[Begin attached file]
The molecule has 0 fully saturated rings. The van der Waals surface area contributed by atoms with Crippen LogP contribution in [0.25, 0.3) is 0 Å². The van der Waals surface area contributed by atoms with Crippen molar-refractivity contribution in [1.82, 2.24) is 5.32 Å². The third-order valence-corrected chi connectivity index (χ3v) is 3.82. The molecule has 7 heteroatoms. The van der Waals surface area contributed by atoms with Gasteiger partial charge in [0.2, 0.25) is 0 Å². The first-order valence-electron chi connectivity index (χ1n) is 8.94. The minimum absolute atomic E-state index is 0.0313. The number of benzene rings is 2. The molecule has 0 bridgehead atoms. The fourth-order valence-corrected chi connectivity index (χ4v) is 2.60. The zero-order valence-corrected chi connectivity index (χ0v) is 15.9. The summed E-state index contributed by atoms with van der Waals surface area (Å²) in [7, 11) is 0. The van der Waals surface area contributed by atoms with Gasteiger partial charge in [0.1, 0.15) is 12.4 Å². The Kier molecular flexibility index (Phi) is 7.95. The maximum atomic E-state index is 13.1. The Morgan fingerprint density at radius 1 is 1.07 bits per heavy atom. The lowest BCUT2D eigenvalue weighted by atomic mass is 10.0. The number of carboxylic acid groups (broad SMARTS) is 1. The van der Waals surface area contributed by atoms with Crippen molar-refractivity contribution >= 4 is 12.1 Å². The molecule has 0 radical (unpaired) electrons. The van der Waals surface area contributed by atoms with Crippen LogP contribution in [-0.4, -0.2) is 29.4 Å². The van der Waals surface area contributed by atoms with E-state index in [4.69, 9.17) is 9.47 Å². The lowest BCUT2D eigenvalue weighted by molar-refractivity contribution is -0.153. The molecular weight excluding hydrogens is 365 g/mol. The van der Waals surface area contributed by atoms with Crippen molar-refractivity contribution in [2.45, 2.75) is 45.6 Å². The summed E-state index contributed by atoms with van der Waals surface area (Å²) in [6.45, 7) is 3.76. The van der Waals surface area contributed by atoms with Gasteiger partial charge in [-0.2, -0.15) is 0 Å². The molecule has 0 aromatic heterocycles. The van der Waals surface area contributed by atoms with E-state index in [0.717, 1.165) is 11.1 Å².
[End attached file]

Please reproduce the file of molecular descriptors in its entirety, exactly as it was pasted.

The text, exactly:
The molecule has 0 fully saturated rings. The van der Waals surface area contributed by atoms with Crippen LogP contribution in [0.25, 0.3) is 0 Å². The van der Waals surface area contributed by atoms with Crippen molar-refractivity contribution in [1.82, 2.24) is 5.32 Å². The third-order valence-corrected chi connectivity index (χ3v) is 3.82. The molecule has 7 heteroatoms. The van der Waals surface area contributed by atoms with Gasteiger partial charge in [0.2, 0.25) is 0 Å². The first-order valence-electron chi connectivity index (χ1n) is 8.94. The minimum absolute atomic E-state index is 0.0313. The number of benzene rings is 2. The molecule has 0 bridgehead atoms. The fourth-order valence-corrected chi connectivity index (χ4v) is 2.60. The zero-order valence-corrected chi connectivity index (χ0v) is 15.9. The summed E-state index contributed by atoms with van der Waals surface area (Å²) in [7, 11) is 0. The van der Waals surface area contributed by atoms with Gasteiger partial charge in [0.1, 0.15) is 12.4 Å². The Kier molecular flexibility index (Phi) is 7.95. The maximum atomic E-state index is 13.1. The Morgan fingerprint density at radius 1 is 1.07 bits per heavy atom. The lowest BCUT2D eigenvalue weighted by atomic mass is 10.0. The number of carboxylic acid groups (broad SMARTS) is 1. The van der Waals surface area contributed by atoms with Crippen molar-refractivity contribution >= 4 is 12.1 Å². The molecule has 0 radical (unpaired) electrons. The van der Waals surface area contributed by atoms with Crippen LogP contribution in [-0.4, -0.2) is 29.4 Å². The van der Waals surface area contributed by atoms with E-state index in [4.69, 9.17) is 9.47 Å². The lowest BCUT2D eigenvalue weighted by molar-refractivity contribution is -0.153. The molecular weight excluding hydrogens is 365 g/mol. The van der Waals surface area contributed by atoms with Crippen molar-refractivity contribution in [2.45, 2.75) is 45.6 Å². The summed E-state index contributed by atoms with van der Waals surface area (Å²) in [6.45, 7) is 3.76. The van der Waals surface area contributed by atoms with Gasteiger partial charge in [-0.2, -0.15) is 0 Å². The molecule has 0 aromatic heterocycles. The van der Waals surface area contributed by atoms with E-state index in [0.717, 1.165) is 11.1 Å².